He was a conflicted soul to say the least. And what saddens me the most about Tupac’s short life is that if he’d had the opportunity to live and mature a little bit longer, he could have done even more great things in the world, revolutionary things.
Sadly, that’s just not how the cookie crumbled.
If you can’t tell already, I have great respect for Pac so when I hear people compare others to him, my antennas perk up.
And that’s what they did this weekend when Nick Cannon said this.
Damn right I said it! The level of talent, passion, and artistic ability that this young man possesses makes @ChrisBrownOfficial a true legend amongst legends. A lot of times we don't realize or acknowledge our treasures while we still have them with us. We wait until they are gone to appreciate their power. Think about how much everyone attacked MJ and 2Pac while they were alive… I don't think I have ever witnessed someone more gifted, who has overcome so much and still growing and learning daily. My Prayers go up for this dude everyday. @ChrisBrownOfficial #Respect #Legend #Loyalty #Love #Artist #Proud #Men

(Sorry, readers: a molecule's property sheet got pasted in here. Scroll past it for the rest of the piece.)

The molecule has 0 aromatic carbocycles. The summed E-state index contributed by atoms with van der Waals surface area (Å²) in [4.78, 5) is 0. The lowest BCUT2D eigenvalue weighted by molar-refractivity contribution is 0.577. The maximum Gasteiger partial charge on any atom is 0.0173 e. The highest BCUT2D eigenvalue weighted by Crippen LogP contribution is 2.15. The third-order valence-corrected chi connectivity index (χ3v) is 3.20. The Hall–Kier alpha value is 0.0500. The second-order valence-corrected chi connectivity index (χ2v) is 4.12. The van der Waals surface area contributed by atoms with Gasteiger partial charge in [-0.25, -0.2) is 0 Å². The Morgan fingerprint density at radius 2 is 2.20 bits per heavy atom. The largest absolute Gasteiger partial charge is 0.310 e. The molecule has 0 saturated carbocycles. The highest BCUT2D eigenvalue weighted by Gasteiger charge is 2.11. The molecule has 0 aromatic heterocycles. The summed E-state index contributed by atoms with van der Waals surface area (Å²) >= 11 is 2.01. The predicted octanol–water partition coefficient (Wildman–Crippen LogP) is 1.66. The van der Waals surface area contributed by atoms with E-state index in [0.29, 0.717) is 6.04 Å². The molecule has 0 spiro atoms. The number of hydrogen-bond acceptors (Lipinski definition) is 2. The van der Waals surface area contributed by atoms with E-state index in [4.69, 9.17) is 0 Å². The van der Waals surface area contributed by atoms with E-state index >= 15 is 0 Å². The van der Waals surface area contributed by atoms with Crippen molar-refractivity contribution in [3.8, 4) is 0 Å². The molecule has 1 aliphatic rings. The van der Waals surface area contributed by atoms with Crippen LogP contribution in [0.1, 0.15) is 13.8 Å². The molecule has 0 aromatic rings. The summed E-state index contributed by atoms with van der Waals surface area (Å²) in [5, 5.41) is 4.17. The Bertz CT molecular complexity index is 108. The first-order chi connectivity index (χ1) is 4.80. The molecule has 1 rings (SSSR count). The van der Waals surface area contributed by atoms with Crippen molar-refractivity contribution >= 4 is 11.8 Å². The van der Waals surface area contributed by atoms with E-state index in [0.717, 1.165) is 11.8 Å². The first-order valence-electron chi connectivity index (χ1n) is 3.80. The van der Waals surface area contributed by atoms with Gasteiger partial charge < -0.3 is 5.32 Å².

I wish I were mature enough to ignore this. I wish I could just dismiss this as the trolling it likely was and keep moving on with my day. But by golly, I just cannot. It’s too far fetched to ignore.
And I don’t say that because Pac and Michael were saints and Chris Brown isn’t. None of these men were or are perfect, just like the rest of us. But I was always good at grouping like objects and if you ask me, all three of these men, while they share some qualities as artists, are quite different from each other.
Aside from the fact that each of these men were both talented and controversial, there are really no further similarities to me.